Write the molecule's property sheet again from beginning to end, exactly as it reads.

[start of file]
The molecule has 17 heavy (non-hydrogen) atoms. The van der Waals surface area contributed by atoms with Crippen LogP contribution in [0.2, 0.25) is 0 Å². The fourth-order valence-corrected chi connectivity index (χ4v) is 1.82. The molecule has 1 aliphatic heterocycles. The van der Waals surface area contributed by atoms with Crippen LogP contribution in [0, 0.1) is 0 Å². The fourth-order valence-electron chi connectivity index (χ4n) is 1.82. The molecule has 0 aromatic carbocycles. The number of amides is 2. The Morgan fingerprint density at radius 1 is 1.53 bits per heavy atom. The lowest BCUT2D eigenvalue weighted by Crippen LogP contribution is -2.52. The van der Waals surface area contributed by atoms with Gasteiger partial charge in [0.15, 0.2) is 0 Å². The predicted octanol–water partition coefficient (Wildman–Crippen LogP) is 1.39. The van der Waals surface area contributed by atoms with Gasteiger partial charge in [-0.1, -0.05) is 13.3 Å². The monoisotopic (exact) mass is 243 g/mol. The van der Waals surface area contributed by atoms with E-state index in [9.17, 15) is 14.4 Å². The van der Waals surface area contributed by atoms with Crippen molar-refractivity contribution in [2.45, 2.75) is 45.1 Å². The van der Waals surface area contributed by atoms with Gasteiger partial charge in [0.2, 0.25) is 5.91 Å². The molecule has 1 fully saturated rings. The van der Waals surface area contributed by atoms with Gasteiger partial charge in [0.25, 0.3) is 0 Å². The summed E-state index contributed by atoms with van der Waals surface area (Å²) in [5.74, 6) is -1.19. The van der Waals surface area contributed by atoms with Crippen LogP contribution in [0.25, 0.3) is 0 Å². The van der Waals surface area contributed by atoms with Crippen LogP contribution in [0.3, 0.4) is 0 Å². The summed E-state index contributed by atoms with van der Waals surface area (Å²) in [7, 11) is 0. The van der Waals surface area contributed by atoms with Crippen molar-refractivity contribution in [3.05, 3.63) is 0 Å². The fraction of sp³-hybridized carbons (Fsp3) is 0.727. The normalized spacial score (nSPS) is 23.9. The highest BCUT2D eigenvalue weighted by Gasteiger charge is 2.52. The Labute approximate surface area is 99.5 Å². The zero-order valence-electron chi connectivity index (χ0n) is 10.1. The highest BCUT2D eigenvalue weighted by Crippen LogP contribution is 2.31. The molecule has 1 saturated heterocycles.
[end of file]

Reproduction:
The molecule has 17 heavy (non-hydrogen) atoms. The van der Waals surface area contributed by atoms with Crippen LogP contribution in [0.2, 0.25) is 0 Å². The fourth-order valence-corrected chi connectivity index (χ4v) is 1.82. The molecule has 1 aliphatic heterocycles. The van der Waals surface area contributed by atoms with Crippen LogP contribution in [0, 0.1) is 0 Å². The fourth-order valence-electron chi connectivity index (χ4n) is 1.82. The molecule has 0 aromatic carbocycles. The number of amides is 2. The Morgan fingerprint density at radius 1 is 1.53 bits per heavy atom. The lowest BCUT2D eigenvalue weighted by Crippen LogP contribution is -2.52. The van der Waals surface area contributed by atoms with Gasteiger partial charge in [0.15, 0.2) is 0 Å². The predicted octanol–water partition coefficient (Wildman–Crippen LogP) is 1.39. The van der Waals surface area contributed by atoms with Gasteiger partial charge in [-0.1, -0.05) is 13.3 Å². The monoisotopic (exact) mass is 243 g/mol. The van der Waals surface area contributed by atoms with E-state index in [9.17, 15) is 14.4 Å². The van der Waals surface area contributed by atoms with Crippen molar-refractivity contribution in [2.45, 2.75) is 45.1 Å². The van der Waals surface area contributed by atoms with Gasteiger partial charge in [0.2, 0.25) is 5.91 Å². The molecule has 1 fully saturated rings. The van der Waals surface area contributed by atoms with Gasteiger partial charge in [0.25, 0.3) is 0 Å². The summed E-state index contributed by atoms with van der Waals surface area (Å²) in [5.74, 6) is -1.19. The van der Waals surface area contributed by atoms with Crippen LogP contribution in [0.25, 0.3) is 0 Å². The van der Waals surface area contributed by atoms with Crippen LogP contribution in [0.3, 0.4) is 0 Å². The summed E-state index contributed by atoms with van der Waals surface area (Å²) in [7, 11) is 0. The van der Waals surface area contributed by atoms with Crippen molar-refractivity contribution in [3.05, 3.63) is 0 Å². The fraction of sp³-hybridized carbons (Fsp3) is 0.727. The normalized spacial score (nSPS) is 23.9. The highest BCUT2D eigenvalue weighted by Gasteiger charge is 2.52. The Labute approximate surface area is 99.5 Å². The zero-order valence-electron chi connectivity index (χ0n) is 10.1. The highest BCUT2D eigenvalue weighted by Crippen LogP contribution is 2.31. The molecule has 1 saturated heterocycles.